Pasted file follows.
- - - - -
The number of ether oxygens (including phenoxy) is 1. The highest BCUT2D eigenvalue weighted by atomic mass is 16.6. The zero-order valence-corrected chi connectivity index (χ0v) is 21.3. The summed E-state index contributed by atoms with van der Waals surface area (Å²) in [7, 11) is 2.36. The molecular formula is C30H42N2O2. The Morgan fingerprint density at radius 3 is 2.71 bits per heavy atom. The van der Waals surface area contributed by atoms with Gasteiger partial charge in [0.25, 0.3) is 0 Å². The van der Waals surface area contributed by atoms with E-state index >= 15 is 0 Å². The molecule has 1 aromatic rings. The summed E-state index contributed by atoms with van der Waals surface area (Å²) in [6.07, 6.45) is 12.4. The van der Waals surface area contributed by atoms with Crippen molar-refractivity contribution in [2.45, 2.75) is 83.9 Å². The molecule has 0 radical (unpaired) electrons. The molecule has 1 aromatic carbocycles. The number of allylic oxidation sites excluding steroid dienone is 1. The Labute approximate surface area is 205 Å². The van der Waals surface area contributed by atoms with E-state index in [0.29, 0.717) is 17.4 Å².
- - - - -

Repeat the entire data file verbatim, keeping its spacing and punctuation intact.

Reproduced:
The number of ether oxygens (including phenoxy) is 1. The highest BCUT2D eigenvalue weighted by atomic mass is 16.6. The zero-order valence-corrected chi connectivity index (χ0v) is 21.3. The summed E-state index contributed by atoms with van der Waals surface area (Å²) in [7, 11) is 2.36. The molecular formula is C30H42N2O2. The Morgan fingerprint density at radius 3 is 2.71 bits per heavy atom. The van der Waals surface area contributed by atoms with Gasteiger partial charge in [0.25, 0.3) is 0 Å². The van der Waals surface area contributed by atoms with E-state index >= 15 is 0 Å². The molecule has 1 aromatic rings. The summed E-state index contributed by atoms with van der Waals surface area (Å²) in [6.07, 6.45) is 12.4. The van der Waals surface area contributed by atoms with Crippen molar-refractivity contribution in [2.45, 2.75) is 83.9 Å². The molecule has 0 radical (unpaired) electrons. The molecule has 1 aromatic carbocycles. The number of allylic oxidation sites excluding steroid dienone is 1. The Labute approximate surface area is 205 Å². The van der Waals surface area contributed by atoms with E-state index in [0.29, 0.717) is 17.4 Å².